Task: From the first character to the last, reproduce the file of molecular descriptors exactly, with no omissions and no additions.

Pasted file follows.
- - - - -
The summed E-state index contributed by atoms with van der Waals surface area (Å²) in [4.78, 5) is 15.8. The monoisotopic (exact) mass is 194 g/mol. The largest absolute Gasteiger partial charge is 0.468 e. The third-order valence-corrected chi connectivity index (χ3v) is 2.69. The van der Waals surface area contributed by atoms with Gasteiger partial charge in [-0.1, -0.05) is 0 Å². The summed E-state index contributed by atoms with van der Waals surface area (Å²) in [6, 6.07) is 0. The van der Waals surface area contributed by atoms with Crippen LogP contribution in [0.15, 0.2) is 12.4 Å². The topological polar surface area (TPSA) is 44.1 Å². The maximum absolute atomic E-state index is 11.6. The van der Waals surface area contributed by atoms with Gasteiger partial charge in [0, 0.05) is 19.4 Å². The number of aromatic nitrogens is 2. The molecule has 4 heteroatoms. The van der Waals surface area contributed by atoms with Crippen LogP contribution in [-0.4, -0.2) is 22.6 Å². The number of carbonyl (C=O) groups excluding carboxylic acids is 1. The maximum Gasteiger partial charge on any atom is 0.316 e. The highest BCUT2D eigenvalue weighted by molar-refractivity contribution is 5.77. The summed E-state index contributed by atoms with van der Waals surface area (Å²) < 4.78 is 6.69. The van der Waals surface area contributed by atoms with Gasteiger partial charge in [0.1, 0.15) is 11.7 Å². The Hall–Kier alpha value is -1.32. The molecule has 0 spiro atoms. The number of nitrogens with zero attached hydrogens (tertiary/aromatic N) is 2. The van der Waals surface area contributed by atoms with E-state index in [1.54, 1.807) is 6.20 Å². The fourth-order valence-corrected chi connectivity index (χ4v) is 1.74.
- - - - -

The summed E-state index contributed by atoms with van der Waals surface area (Å²) in [4.78, 5) is 15.8. The monoisotopic (exact) mass is 194 g/mol. The largest absolute Gasteiger partial charge is 0.468 e. The third-order valence-corrected chi connectivity index (χ3v) is 2.69. The van der Waals surface area contributed by atoms with Gasteiger partial charge in [-0.1, -0.05) is 0 Å². The summed E-state index contributed by atoms with van der Waals surface area (Å²) in [6, 6.07) is 0. The van der Waals surface area contributed by atoms with Crippen LogP contribution in [0.15, 0.2) is 12.4 Å². The topological polar surface area (TPSA) is 44.1 Å². The maximum absolute atomic E-state index is 11.6. The van der Waals surface area contributed by atoms with Gasteiger partial charge in [0, 0.05) is 19.4 Å². The number of aromatic nitrogens is 2. The molecule has 4 heteroatoms. The van der Waals surface area contributed by atoms with Crippen LogP contribution in [-0.4, -0.2) is 22.6 Å². The number of carbonyl (C=O) groups excluding carboxylic acids is 1. The maximum Gasteiger partial charge on any atom is 0.316 e. The highest BCUT2D eigenvalue weighted by molar-refractivity contribution is 5.77. The summed E-state index contributed by atoms with van der Waals surface area (Å²) < 4.78 is 6.69. The van der Waals surface area contributed by atoms with Gasteiger partial charge in [0.1, 0.15) is 11.7 Å². The Hall–Kier alpha value is -1.32. The molecule has 0 spiro atoms. The number of nitrogens with zero attached hydrogens (tertiary/aromatic N) is 2. The van der Waals surface area contributed by atoms with E-state index in [1.54, 1.807) is 6.20 Å². The fourth-order valence-corrected chi connectivity index (χ4v) is 1.74.